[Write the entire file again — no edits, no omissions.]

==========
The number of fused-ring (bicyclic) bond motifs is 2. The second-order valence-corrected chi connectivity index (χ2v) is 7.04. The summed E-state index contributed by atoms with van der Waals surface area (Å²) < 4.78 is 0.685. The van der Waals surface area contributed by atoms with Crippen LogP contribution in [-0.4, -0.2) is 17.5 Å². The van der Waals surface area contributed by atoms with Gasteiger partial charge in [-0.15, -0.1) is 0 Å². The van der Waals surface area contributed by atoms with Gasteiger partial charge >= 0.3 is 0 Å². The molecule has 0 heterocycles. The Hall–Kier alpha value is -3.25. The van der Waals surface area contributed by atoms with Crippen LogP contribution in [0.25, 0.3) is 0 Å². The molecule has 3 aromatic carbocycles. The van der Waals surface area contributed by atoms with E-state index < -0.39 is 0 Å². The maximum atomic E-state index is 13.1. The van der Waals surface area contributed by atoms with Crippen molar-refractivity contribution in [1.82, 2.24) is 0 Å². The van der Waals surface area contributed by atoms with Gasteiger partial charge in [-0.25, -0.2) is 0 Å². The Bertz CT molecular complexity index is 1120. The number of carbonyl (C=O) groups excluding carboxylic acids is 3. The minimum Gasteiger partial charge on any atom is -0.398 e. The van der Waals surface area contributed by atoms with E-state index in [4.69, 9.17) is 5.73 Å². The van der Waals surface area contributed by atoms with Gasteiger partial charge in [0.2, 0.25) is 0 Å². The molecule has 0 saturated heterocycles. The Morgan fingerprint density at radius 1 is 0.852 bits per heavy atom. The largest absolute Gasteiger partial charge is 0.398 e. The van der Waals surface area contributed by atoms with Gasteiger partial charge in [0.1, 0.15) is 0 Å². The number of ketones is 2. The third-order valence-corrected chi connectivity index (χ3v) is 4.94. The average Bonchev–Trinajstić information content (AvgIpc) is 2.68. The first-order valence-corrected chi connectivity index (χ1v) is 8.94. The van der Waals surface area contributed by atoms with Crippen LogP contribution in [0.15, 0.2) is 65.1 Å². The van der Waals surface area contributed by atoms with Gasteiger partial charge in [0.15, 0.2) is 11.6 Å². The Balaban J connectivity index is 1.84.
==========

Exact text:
The number of fused-ring (bicyclic) bond motifs is 2. The second-order valence-corrected chi connectivity index (χ2v) is 7.04. The summed E-state index contributed by atoms with van der Waals surface area (Å²) < 4.78 is 0.685. The van der Waals surface area contributed by atoms with Crippen LogP contribution in [-0.4, -0.2) is 17.5 Å². The van der Waals surface area contributed by atoms with Gasteiger partial charge in [-0.15, -0.1) is 0 Å². The van der Waals surface area contributed by atoms with Gasteiger partial charge >= 0.3 is 0 Å². The molecule has 0 heterocycles. The Hall–Kier alpha value is -3.25. The van der Waals surface area contributed by atoms with Crippen LogP contribution in [0.25, 0.3) is 0 Å². The molecule has 3 aromatic carbocycles. The van der Waals surface area contributed by atoms with E-state index < -0.39 is 0 Å². The maximum atomic E-state index is 13.1. The van der Waals surface area contributed by atoms with Crippen molar-refractivity contribution in [1.82, 2.24) is 0 Å². The van der Waals surface area contributed by atoms with Gasteiger partial charge in [-0.25, -0.2) is 0 Å². The Bertz CT molecular complexity index is 1120. The number of carbonyl (C=O) groups excluding carboxylic acids is 3. The minimum Gasteiger partial charge on any atom is -0.398 e. The van der Waals surface area contributed by atoms with E-state index in [4.69, 9.17) is 5.73 Å². The van der Waals surface area contributed by atoms with Gasteiger partial charge in [0.2, 0.25) is 0 Å². The molecule has 0 saturated heterocycles. The Morgan fingerprint density at radius 1 is 0.852 bits per heavy atom. The largest absolute Gasteiger partial charge is 0.398 e. The van der Waals surface area contributed by atoms with Gasteiger partial charge in [0.1, 0.15) is 0 Å². The number of ketones is 2. The third-order valence-corrected chi connectivity index (χ3v) is 4.94. The average Bonchev–Trinajstić information content (AvgIpc) is 2.68. The first-order valence-corrected chi connectivity index (χ1v) is 8.94. The van der Waals surface area contributed by atoms with Crippen LogP contribution in [0.15, 0.2) is 65.1 Å². The van der Waals surface area contributed by atoms with Gasteiger partial charge in [0.15, 0.2) is 11.6 Å². The Balaban J connectivity index is 1.84.